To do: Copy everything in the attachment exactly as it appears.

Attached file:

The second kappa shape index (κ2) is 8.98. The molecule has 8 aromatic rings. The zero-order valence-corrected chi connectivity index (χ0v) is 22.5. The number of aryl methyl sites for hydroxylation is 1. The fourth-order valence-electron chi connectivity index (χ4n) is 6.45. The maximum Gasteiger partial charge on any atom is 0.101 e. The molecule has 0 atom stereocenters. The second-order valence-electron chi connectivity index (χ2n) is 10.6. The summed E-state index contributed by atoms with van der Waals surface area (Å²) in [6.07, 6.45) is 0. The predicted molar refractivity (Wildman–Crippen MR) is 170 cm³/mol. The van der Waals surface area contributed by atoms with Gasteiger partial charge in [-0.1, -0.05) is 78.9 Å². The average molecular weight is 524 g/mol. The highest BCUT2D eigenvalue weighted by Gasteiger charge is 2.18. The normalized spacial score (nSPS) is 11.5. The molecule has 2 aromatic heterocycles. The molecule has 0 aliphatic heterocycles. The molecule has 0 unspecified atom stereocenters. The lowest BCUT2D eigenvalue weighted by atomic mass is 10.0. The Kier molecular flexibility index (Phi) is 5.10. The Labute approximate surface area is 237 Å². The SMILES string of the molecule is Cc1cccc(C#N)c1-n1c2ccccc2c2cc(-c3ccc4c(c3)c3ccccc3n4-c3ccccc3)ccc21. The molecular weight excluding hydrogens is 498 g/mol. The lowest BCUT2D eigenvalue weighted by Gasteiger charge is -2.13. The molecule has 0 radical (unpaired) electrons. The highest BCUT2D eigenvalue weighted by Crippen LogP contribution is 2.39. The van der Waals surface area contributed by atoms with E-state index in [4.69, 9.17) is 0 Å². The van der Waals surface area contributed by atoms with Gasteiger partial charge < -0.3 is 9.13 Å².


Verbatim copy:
The second kappa shape index (κ2) is 8.98. The molecule has 8 aromatic rings. The zero-order valence-corrected chi connectivity index (χ0v) is 22.5. The number of aryl methyl sites for hydroxylation is 1. The fourth-order valence-electron chi connectivity index (χ4n) is 6.45. The maximum Gasteiger partial charge on any atom is 0.101 e. The molecule has 0 atom stereocenters. The second-order valence-electron chi connectivity index (χ2n) is 10.6. The summed E-state index contributed by atoms with van der Waals surface area (Å²) in [6.07, 6.45) is 0. The predicted molar refractivity (Wildman–Crippen MR) is 170 cm³/mol. The van der Waals surface area contributed by atoms with Gasteiger partial charge in [-0.1, -0.05) is 78.9 Å². The average molecular weight is 524 g/mol. The highest BCUT2D eigenvalue weighted by Gasteiger charge is 2.18. The normalized spacial score (nSPS) is 11.5. The molecule has 2 aromatic heterocycles. The molecule has 0 aliphatic heterocycles. The molecule has 0 unspecified atom stereocenters. The lowest BCUT2D eigenvalue weighted by atomic mass is 10.0. The Kier molecular flexibility index (Phi) is 5.10. The Labute approximate surface area is 237 Å². The SMILES string of the molecule is Cc1cccc(C#N)c1-n1c2ccccc2c2cc(-c3ccc4c(c3)c3ccccc3n4-c3ccccc3)ccc21. The molecular weight excluding hydrogens is 498 g/mol. The lowest BCUT2D eigenvalue weighted by Gasteiger charge is -2.13. The molecule has 0 radical (unpaired) electrons. The highest BCUT2D eigenvalue weighted by Crippen LogP contribution is 2.39. The van der Waals surface area contributed by atoms with E-state index in [4.69, 9.17) is 0 Å². The van der Waals surface area contributed by atoms with Gasteiger partial charge < -0.3 is 9.13 Å².